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Cobb detention center works to restart the lives of those incarcerated

The completion of the 20-day program leaves participants with up to eight industry-recognized credentials and job placements.

COBB COUNTY, Ga. — The Cobb County Adult Detention Center (CCADC) is working to restart the lives of those incarcerated. 

On Friday, the jail graduated its first cohort of 13 detainees from their ReAlign ReStart Program which breaks down workforce stigma while also addressing Georgia’s prolonged workforce shortage. 

Earlier this year, CCADC partnered with WorkSource Cobb– also known as CobbWorks – and Construction Ready to create a program that trains and prepares inmates for jobs in construction and various skilled trades.

The completion of the 20-day program leaves participants with up to eight industry-recognized credentials and job placements in areas of construction, HVAC, welding and more. 

The program also offers career counseling, resume preparation and mock interviews to give inmates career skills that last beyond lock-up. 

WorkSource Cobb CEO Sonya Grant told 11Alive, she believes it is programs like ReAlign Restart that help reduce crime by reducing poverty and preventing recidivism.

“As an individual is incarcerated and has made some bad choices and mistakes in their lives, it doesn't necessarily define who they truly are,” Grant said. “And oftentimes people only know what they see before them. And when there's no opportunities that are given, those individuals only know to go back to what they knew, so these programs like this are really, really critical.”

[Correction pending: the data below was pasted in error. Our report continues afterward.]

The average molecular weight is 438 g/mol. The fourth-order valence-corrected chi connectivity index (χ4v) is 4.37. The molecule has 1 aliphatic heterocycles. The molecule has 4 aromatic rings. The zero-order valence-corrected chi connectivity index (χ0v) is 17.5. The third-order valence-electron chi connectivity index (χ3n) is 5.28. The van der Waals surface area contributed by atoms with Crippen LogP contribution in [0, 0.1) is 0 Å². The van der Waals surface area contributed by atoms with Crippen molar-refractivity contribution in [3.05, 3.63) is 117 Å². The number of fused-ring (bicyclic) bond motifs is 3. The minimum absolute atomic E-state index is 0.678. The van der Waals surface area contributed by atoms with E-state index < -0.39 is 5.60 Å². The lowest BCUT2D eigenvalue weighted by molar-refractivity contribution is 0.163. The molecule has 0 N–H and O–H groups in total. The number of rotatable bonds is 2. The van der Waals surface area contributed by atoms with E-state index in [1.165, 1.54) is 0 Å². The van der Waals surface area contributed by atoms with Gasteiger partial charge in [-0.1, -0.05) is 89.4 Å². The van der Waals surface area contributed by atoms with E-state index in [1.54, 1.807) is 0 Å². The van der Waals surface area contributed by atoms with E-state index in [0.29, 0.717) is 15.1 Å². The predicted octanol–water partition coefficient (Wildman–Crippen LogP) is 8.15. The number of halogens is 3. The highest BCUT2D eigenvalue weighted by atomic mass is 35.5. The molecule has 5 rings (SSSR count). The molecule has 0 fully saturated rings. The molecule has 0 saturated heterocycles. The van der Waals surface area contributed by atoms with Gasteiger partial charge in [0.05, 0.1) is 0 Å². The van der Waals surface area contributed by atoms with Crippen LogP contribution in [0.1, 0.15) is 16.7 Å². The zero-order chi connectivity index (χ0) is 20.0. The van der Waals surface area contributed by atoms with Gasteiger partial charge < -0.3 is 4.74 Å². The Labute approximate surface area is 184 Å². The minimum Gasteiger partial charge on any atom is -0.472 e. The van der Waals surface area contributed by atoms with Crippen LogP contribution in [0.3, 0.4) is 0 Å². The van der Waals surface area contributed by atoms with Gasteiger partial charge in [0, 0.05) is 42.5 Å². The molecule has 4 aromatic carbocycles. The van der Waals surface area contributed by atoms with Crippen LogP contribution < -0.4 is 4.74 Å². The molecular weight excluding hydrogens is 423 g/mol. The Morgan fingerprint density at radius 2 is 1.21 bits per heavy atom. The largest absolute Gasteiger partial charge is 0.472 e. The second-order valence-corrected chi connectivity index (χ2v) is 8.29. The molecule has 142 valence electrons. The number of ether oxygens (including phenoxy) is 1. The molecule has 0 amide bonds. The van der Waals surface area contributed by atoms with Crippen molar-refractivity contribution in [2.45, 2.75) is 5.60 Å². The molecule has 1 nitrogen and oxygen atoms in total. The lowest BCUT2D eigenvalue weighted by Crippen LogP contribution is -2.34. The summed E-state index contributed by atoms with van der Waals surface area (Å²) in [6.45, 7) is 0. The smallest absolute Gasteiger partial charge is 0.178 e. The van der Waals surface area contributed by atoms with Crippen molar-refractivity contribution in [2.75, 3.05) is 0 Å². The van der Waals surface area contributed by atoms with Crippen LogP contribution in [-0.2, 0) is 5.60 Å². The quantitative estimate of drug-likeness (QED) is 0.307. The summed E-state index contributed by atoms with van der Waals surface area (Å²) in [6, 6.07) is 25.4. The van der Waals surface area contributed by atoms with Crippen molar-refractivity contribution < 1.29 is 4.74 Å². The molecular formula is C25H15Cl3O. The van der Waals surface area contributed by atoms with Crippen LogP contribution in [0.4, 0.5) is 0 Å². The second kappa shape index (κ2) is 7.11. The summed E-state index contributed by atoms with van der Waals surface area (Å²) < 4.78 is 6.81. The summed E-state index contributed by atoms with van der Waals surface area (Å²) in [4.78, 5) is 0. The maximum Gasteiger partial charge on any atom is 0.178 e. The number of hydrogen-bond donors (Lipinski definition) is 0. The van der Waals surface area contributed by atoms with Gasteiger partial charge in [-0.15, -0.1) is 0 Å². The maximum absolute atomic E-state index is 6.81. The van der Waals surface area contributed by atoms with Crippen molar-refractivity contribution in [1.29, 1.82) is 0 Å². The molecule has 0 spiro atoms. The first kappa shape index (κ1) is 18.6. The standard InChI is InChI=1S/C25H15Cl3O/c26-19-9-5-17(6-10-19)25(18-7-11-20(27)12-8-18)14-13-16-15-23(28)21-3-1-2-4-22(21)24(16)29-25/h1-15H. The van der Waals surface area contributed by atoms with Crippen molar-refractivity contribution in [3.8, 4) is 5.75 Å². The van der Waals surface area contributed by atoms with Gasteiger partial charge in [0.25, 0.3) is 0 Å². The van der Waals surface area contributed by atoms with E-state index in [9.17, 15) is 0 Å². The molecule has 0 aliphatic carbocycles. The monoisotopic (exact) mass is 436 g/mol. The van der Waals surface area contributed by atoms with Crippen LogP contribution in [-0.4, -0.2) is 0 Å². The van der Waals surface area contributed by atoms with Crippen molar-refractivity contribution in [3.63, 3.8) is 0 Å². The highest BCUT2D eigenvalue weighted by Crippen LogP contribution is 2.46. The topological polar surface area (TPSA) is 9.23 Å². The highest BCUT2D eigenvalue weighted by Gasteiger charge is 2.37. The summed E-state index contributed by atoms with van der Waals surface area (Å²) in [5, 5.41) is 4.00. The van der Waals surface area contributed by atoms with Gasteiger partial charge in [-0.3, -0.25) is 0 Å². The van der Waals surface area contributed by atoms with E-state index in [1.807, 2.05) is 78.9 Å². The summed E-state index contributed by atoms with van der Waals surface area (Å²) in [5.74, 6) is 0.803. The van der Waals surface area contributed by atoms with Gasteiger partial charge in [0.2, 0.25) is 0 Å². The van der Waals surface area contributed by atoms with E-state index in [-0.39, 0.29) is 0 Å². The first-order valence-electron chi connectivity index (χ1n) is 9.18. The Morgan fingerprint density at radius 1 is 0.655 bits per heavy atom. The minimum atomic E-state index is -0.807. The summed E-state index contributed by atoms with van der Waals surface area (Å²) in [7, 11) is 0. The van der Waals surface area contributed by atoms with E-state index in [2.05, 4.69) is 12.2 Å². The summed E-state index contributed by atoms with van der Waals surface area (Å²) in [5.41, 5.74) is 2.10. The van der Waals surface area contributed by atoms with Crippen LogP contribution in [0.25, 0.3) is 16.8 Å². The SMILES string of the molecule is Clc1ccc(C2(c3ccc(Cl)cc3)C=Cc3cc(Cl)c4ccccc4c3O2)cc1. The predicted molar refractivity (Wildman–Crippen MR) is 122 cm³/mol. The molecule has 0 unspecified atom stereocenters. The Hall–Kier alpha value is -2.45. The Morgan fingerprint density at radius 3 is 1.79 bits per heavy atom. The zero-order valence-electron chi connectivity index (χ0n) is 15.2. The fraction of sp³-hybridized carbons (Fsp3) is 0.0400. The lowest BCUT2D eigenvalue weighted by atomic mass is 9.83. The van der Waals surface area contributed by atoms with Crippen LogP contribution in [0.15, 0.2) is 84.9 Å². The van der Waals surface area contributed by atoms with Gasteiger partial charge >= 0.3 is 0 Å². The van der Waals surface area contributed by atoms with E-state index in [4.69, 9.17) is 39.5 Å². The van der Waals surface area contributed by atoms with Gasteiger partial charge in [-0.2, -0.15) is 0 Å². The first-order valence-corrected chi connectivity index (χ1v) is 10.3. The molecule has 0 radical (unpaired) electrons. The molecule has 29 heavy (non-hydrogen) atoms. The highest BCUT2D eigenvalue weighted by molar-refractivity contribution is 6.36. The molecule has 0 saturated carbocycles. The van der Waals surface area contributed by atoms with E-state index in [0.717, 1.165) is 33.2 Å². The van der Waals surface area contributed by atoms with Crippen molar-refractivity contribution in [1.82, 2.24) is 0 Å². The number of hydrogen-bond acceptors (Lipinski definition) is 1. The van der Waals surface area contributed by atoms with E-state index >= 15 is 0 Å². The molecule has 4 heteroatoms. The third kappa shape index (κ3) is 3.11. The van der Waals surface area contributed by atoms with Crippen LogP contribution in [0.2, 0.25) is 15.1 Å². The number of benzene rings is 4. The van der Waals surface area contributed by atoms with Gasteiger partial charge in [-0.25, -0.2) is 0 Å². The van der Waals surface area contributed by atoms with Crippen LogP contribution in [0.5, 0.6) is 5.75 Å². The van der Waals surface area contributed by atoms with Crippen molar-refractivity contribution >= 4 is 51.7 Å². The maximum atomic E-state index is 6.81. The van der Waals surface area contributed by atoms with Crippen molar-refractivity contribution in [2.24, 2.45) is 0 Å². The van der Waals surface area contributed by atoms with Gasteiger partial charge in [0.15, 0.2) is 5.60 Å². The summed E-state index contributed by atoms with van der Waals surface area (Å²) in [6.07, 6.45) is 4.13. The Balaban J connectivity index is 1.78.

Vice President of Construction Ready Jamie Buck said this is why support from the program does not stop after graduation. 

“We'll follow up the graduates at 30, 60, 90, 180 and 365 days to make sure that they are doing well in the job and they're continuing their success in the industry,” Buck explained.

As part of ReAlign ReStart, they also provide financial funding to graduates to ensure they have the resources to maintain their careers despite adversities they may face once they re-enter back into society.

“We're recognizing that there's barriers to employment. So if an individual's in need of transportation, we'll provide funds for transportation to make sure they can get to work on time,” Grant said. 

Assistance for childcare, food security, housing and mental health services are also made available after graduation. 

Although the program is graduating its first cohort, Grant said CCADC already has 200 inmates interested in its next phase. 

They have even started a welding cohort for those who are specifically interested in the trade as a career path. 

Grant expressed how ReAlign ReStart is giving people hope by not only addressing the need for workforce training in inmates but also putting a dent in Georgia’s labor shortage.  

“Employers are so desperately in need right now that they're really starting to look at these strategic populations as viable candidates to solutions for skills gaps. These were always viable populations. But because the talent pool was so large, they had a lot of choices. Right now, the opportunities are out there,” she said. 

“The employers tell us that these are some of the best employees that they have working for them,” Buck added. 

With the success of the first program, both Grant and Buck hope to maintain funding to continue the work of ReAlign ReStart. 

They believe the program will allow those incarcerated a better chance to be a part of their communities once again. 

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